Computers can be difficult to understand when something goes wrong. Unless you know how to bypass device manager or system settings, an error message can make you run to the hills. It gets even worse when it’s an accessory like a printer.
The printer instruction manual is often not constructive when a paper jam or lack of Wi-Fi connections is detected. As a last resort, many users turn to the Internet for answers.
But if you’re not careful, scammers are waiting for you. Read on to see how fake support websites can steal your money.
Here is the background
Installing a new printer should be a simple task. Connect the printer to the computer via Wi-Fi or cable and install the driver software. When you’re done, you should be able to print happily.
This is not always the case. If you can’t find the right drivers, you can go to a website with a complete library. But many unofficial websites that host printer drivers are run by fraudsters.
At the request of the Freedom of Information Act (FOIA), Gizmodo found that consumers had filed nearly 30 complaints against printer maker Canon. The company is not to blame, but rather the fraudsters who run fake sites who claim to provide drivers to Canon.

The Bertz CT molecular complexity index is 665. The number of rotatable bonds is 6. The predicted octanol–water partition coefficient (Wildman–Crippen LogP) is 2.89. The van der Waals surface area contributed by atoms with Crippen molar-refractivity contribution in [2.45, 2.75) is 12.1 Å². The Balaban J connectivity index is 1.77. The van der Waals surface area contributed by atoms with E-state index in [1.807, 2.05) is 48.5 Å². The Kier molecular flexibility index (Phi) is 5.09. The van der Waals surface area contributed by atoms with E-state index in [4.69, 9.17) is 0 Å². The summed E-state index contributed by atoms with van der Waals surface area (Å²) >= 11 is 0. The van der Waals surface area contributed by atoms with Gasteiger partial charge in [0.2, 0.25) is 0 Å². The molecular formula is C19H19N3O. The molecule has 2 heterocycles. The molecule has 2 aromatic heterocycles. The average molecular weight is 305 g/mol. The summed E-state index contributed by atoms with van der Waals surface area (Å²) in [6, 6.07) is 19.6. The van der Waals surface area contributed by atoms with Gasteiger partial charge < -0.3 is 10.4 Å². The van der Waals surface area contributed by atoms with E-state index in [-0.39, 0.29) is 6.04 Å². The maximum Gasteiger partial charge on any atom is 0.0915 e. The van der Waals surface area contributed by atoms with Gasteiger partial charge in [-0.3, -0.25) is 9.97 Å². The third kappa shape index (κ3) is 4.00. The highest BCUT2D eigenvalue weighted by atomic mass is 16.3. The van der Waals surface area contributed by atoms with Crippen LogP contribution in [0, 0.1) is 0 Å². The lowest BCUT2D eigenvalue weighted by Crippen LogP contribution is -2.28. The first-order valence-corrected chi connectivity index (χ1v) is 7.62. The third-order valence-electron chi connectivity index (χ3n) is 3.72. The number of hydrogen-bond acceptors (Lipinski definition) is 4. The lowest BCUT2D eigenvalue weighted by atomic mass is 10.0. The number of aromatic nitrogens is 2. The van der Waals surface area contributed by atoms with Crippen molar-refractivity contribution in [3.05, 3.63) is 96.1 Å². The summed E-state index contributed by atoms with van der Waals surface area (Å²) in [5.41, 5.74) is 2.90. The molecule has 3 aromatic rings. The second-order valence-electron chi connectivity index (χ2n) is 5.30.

According to Gizmodo, downloads of unsuspecting users will fail and will look like a useful chat box that will offer help. Although tactics vary, some scammers want payment to help, while others require remote access to “fix” the problem.
Unfortunately, help is not in the way when you come across one of these fake sites. If you send a payment, your money is gone forever.
What can you do about it
You need to be extremely careful when looking for software and drivers online. It may be difficult to spot a fake site, but there are signs. These scam sites use a variation of Canon’s name, but the only authentic place for Get software and drivers is on the official Canon support page.
More things to watch out for are spelling or grammar problems, inconsistent fonts, or outdated images.
While visiting a fake page, a user was deceived by nearly $ 500. The hotline consultant said there were viruses on the computer and “will give me technical support instead of McAfee for a one-time fee of $ 499.”
In an ironic twist, one of the websites that wanted to access the user’s computer remotely has a disclaimer at the bottom, which reads in part: “We are not Canon Inc, therefore, you should not share your data registered in Canon Inc. with us “
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